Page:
A research team at CityU has achieved a ground-breaking advancement in materials research by successfully developing the first-ever supra-nano magnesium alloy.
The new advanced material is 10 times stronger than conventional crystalline magnesium alloy and has super-deformation capacity two times higher than that of magnesium-based metallic glass. The magnesium-alloy system consists of nanocrystalline cores embeddedin amorphous glassy shells. The strength of the resulting dual-phase material is a near-ideal 3.3 gigapascals (Gpa) – making this the strongest magnesium – alloy thin film yet developed.
Led by Professor Lu Jian, CityU Vice-President (Research and Technology) and Chair Professor of Mechanical Engineering, the team has been working hard on developing structural and functional materials with high strength and high ductility to overcome the limitations of existing materials. In the past five years, the team has successfully developed a dual phase alloy film structure smaller than 10nm, and named it as supra-nano-dual-phase glass-crystal (SNDP-GC). This is a new family of alloy structures – a world first.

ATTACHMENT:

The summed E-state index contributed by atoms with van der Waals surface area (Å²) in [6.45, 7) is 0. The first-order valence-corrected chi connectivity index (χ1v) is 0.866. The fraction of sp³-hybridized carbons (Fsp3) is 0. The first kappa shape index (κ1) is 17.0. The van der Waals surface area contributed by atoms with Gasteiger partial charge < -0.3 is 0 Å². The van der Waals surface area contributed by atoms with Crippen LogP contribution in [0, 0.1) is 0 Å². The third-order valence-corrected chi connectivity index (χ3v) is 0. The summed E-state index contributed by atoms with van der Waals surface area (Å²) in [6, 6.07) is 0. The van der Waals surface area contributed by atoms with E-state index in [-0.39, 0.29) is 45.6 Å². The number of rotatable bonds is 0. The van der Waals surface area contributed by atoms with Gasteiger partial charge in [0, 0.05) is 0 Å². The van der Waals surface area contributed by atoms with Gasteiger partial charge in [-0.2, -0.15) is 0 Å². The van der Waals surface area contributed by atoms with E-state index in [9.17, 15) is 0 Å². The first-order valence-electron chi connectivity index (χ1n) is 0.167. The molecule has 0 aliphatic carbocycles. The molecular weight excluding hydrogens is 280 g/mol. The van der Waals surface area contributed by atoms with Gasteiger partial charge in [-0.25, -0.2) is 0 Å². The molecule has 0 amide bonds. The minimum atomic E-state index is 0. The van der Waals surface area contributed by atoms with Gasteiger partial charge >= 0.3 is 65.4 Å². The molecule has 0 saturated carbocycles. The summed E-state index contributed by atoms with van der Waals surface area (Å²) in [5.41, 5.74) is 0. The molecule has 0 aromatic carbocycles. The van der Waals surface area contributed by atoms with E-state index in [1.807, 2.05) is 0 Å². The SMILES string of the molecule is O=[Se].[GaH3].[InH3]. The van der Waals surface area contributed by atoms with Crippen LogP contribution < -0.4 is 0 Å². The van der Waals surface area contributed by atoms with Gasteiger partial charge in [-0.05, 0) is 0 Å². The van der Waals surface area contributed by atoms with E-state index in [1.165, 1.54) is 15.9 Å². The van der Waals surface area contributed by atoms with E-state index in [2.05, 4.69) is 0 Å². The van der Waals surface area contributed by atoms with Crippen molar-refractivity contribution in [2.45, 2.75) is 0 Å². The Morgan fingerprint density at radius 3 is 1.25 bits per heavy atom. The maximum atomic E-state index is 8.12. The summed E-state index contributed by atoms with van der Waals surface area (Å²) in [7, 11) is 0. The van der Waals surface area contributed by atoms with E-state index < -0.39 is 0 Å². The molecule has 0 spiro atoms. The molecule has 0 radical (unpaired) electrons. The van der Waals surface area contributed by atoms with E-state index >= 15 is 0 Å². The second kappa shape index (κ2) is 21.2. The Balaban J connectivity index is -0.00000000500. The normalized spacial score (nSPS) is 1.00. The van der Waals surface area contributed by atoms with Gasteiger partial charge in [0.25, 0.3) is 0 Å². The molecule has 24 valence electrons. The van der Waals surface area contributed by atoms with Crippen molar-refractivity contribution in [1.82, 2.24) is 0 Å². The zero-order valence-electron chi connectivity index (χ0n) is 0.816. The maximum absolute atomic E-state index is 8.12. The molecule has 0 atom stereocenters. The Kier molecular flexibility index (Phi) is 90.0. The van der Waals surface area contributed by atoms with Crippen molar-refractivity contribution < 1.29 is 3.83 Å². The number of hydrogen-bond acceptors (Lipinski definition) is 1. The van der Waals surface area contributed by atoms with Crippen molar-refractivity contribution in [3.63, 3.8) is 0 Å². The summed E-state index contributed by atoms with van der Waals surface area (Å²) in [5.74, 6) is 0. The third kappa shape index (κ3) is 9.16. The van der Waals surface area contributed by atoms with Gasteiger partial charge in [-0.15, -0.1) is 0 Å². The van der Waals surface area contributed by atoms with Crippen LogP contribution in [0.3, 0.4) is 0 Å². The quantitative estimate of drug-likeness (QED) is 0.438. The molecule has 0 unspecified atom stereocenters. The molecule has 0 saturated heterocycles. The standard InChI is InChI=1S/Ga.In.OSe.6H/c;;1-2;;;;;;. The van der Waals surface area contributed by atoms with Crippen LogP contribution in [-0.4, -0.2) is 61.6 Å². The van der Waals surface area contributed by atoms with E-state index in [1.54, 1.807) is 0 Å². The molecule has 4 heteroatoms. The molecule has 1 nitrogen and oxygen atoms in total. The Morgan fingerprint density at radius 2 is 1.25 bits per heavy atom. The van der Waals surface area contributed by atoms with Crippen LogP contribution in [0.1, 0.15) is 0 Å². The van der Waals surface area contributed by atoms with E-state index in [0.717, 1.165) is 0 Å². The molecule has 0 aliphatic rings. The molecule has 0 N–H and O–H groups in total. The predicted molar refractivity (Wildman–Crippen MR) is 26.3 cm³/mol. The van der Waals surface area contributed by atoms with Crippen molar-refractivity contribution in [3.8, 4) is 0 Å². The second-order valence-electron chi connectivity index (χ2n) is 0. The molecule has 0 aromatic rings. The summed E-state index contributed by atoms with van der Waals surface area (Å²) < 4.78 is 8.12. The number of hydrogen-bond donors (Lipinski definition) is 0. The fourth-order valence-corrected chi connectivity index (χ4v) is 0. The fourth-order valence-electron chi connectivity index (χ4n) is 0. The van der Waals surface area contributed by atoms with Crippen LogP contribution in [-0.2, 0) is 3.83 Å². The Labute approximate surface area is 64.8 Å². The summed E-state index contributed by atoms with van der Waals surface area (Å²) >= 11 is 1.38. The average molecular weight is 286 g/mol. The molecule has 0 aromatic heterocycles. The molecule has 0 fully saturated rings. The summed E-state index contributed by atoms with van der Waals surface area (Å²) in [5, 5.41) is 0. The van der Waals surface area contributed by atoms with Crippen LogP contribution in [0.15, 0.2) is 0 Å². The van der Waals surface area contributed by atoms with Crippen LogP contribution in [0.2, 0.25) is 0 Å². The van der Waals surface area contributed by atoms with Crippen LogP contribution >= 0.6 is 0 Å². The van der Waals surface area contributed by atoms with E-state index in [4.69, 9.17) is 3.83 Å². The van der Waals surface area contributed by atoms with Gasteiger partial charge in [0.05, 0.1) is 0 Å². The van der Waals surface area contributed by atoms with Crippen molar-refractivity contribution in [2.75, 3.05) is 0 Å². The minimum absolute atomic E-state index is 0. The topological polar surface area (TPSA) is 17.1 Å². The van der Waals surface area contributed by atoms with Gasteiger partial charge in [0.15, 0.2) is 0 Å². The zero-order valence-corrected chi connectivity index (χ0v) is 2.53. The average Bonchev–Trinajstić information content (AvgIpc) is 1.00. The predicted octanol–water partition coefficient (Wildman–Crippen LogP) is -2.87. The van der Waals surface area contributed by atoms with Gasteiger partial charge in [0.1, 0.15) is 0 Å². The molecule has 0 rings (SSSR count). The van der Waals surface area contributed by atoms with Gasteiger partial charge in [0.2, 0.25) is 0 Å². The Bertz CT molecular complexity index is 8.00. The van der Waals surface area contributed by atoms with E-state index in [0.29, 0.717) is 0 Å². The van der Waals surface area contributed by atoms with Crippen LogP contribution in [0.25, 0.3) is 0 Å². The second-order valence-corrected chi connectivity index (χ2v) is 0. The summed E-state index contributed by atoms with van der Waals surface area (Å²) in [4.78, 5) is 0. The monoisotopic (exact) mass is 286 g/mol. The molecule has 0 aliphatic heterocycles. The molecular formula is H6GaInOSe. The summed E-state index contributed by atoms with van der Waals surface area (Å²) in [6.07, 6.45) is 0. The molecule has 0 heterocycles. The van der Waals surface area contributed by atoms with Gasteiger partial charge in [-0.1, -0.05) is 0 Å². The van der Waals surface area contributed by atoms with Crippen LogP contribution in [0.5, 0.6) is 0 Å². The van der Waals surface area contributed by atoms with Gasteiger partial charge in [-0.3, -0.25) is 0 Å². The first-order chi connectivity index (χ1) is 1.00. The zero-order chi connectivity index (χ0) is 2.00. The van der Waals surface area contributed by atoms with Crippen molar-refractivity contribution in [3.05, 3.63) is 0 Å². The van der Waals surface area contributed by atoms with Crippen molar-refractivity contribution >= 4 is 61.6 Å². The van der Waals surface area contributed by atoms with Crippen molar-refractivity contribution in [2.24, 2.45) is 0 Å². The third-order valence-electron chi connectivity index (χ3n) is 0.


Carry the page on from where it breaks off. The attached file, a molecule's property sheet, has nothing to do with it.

Professor Lu said that this new alloy has plenty of potential applications, including biodegradable implants. “The magnesium (Mg) alloys are newly developed biodegradable materials. The Mg-based SNDP-GC deposited Mg alloy could be used as a new prototype for biodegradable implants with excellent wear resistance. Patients would not have to undergo further surgery to remove the parts.”
Furthermore, it could be used as a coating material for artificial joints for knees and hips, which can improve wear and corrosion resistance and reduce the risk of allergic reactions to metallic joints.
The low-density property of magnesium alloy has also made it a desirable lightweight material for consumer electronics, such as smart phones and laptops, as well as aerospace and automotive products. However, scientists have been working hard over the years to improve its strength and wear resistance. CityU’s newly invented alloy can be a good substitute, as it can sustain pressure of more than 300 kilogrammes force per square millimetre and has super-high wear-resistance.
The innovation has been published in top academic journal Nature.